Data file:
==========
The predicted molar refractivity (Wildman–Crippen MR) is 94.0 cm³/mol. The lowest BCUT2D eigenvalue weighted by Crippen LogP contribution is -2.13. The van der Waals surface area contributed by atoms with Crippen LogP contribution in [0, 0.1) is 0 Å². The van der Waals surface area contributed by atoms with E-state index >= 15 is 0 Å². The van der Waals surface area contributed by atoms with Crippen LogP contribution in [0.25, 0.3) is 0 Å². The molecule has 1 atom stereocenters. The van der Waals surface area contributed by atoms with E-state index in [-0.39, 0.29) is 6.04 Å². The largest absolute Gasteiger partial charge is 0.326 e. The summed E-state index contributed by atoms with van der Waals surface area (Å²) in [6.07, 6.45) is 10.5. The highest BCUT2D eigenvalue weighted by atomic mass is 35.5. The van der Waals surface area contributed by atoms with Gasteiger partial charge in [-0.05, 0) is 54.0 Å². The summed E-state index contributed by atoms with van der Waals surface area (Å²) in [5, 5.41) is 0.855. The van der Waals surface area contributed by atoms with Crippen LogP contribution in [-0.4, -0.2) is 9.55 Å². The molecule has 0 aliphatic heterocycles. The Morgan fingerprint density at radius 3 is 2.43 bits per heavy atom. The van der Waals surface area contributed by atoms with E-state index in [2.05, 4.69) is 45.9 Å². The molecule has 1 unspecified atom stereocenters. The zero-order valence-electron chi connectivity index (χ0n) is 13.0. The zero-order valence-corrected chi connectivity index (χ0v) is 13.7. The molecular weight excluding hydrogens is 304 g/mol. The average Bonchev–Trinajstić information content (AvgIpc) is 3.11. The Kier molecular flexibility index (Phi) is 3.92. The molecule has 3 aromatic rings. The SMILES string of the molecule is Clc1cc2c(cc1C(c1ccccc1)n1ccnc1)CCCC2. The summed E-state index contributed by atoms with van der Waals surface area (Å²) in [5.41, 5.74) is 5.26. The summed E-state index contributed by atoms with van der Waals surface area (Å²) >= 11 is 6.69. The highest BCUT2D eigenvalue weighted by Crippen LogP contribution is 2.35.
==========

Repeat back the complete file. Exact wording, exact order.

The predicted molar refractivity (Wildman–Crippen MR) is 94.0 cm³/mol. The lowest BCUT2D eigenvalue weighted by Crippen LogP contribution is -2.13. The van der Waals surface area contributed by atoms with Crippen LogP contribution in [0, 0.1) is 0 Å². The van der Waals surface area contributed by atoms with E-state index >= 15 is 0 Å². The van der Waals surface area contributed by atoms with Crippen LogP contribution in [0.25, 0.3) is 0 Å². The molecule has 1 atom stereocenters. The van der Waals surface area contributed by atoms with E-state index in [-0.39, 0.29) is 6.04 Å². The largest absolute Gasteiger partial charge is 0.326 e. The summed E-state index contributed by atoms with van der Waals surface area (Å²) in [6.07, 6.45) is 10.5. The highest BCUT2D eigenvalue weighted by atomic mass is 35.5. The van der Waals surface area contributed by atoms with Gasteiger partial charge in [-0.05, 0) is 54.0 Å². The summed E-state index contributed by atoms with van der Waals surface area (Å²) in [5, 5.41) is 0.855. The van der Waals surface area contributed by atoms with Crippen LogP contribution in [-0.4, -0.2) is 9.55 Å². The molecule has 0 aliphatic heterocycles. The Morgan fingerprint density at radius 3 is 2.43 bits per heavy atom. The van der Waals surface area contributed by atoms with E-state index in [2.05, 4.69) is 45.9 Å². The molecule has 1 unspecified atom stereocenters. The zero-order valence-electron chi connectivity index (χ0n) is 13.0. The zero-order valence-corrected chi connectivity index (χ0v) is 13.7. The molecular weight excluding hydrogens is 304 g/mol. The average Bonchev–Trinajstić information content (AvgIpc) is 3.11. The Kier molecular flexibility index (Phi) is 3.92. The molecule has 3 aromatic rings. The SMILES string of the molecule is Clc1cc2c(cc1C(c1ccccc1)n1ccnc1)CCCC2. The summed E-state index contributed by atoms with van der Waals surface area (Å²) in [5.41, 5.74) is 5.26. The summed E-state index contributed by atoms with van der Waals surface area (Å²) >= 11 is 6.69. The highest BCUT2D eigenvalue weighted by Crippen LogP contribution is 2.35.